Scores of Hyundai and Kia vehicles lack basic security features and should be recalled, as a growing number of thefts have created a “safety crisis” on roads across the U.S., a group of state attorneys general says.
A letter sent by the attorneys general of 17 states and the District of Columbia to the National Highway Traffic Safety Administration on Thursday urges the federal government to intercede to prevent a national problem they say is continuing to accelerate.
“Thefts of these Hyundai and Kia vehicles have led to at least eight deaths, numerous injuries and property damage, and they have diverted significant police and emergency services resources from other priorities,” the AGs wrote.
“We call on NHTSA to exercise its authority to order a mandatory recall or ensure Hyundai and Kia institute a voluntary recall.”
According to the letter, a thief can easily hotwire certain Hyundai and Kia vehicles manufactured between 2011 and 2022 by removing the steering wheel column cover and turning the keyed ignition with a USB cable. These vehicles also lack engine immobilizers, which prevent a car from being started unless it receives an electronic signal from the key.
These particular vulnerabilities came into more widespread use since 2021 after a number of TikTok users posted videos of the technique to social media.
Federal regulators say about 3.8 million Hyundais and 4.5 million Kias are affected.
Thefts of Hyundai and Kia vehicles have exploded recently. Los Angeles saw an 85% increase in Hyundai and Kia thefts in 2022, while Minneapolis says it saw thefts of the two makes jump by 836% last year.
The perpetrators, who are often minors, drive recklessly and sometimes crash, the attorneys general said, and attending to both the thefts and the crashes diverts law enforcement and emergency response resources from other needs.
“Kia’s and Hyundai’s failure to install standard safety features on many of their vehicles have put vehicle owners at risk,” California Attorney General Rob Bonta said in a tweet. “It is unacceptable that our communities should be forced to shoulder the cost of Kia’s and Hyundai’s failures.”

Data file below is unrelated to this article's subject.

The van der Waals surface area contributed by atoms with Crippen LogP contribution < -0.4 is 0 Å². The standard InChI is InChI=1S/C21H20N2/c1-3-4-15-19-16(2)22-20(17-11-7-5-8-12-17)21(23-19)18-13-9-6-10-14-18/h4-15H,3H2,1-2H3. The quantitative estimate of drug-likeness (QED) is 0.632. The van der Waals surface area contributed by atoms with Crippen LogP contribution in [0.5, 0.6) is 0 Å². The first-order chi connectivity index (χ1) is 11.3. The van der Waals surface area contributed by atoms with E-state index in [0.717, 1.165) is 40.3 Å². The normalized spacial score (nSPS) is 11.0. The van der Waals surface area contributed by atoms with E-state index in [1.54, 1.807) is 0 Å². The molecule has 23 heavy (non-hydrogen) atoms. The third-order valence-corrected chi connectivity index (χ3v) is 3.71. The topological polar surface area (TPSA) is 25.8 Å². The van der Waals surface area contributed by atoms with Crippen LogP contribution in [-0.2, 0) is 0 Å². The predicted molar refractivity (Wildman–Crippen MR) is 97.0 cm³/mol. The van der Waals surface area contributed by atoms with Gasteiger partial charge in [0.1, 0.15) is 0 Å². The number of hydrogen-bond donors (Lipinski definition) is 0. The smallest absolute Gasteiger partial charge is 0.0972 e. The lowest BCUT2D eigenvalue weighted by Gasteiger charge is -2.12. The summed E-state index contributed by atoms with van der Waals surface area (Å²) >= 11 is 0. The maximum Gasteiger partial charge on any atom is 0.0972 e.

NHTSA and Kia did not immediately respond to NPR’s request for a comment on Sunday.
In an emailed statement to NPR, Hyundai said it was “committed to ensuring the quality and integrity of our products” and pointed to several measures it had taken in response to the thefts, including making engine immobilizers standard on all vehicles starting in November 2021 and reimbursing customers for the purchase of steering wheel locks. Hyundai also said it had partnered with AAA insurance companies to insure the affected vehicles in most states.
In February, Hyundai and Kia announced along with federal regulators that they would begin offering a free software upgrade for millions of vehicles without immobilizers over the following months. Hyundai said on Sunday that its software upgrade for affected vehicles is currently available at all Hyundai dealerships.
The attorneys general said the software patch wouldn’t be enough, though, since it may not work for all affected vehicles and doesn’t come with the same legal requirements on the companies that a recall does.
A larger group of attorneys general wrote to Hyundai and Kia last month, urging the company to take “swift and comprehensive action” in response to the thefts.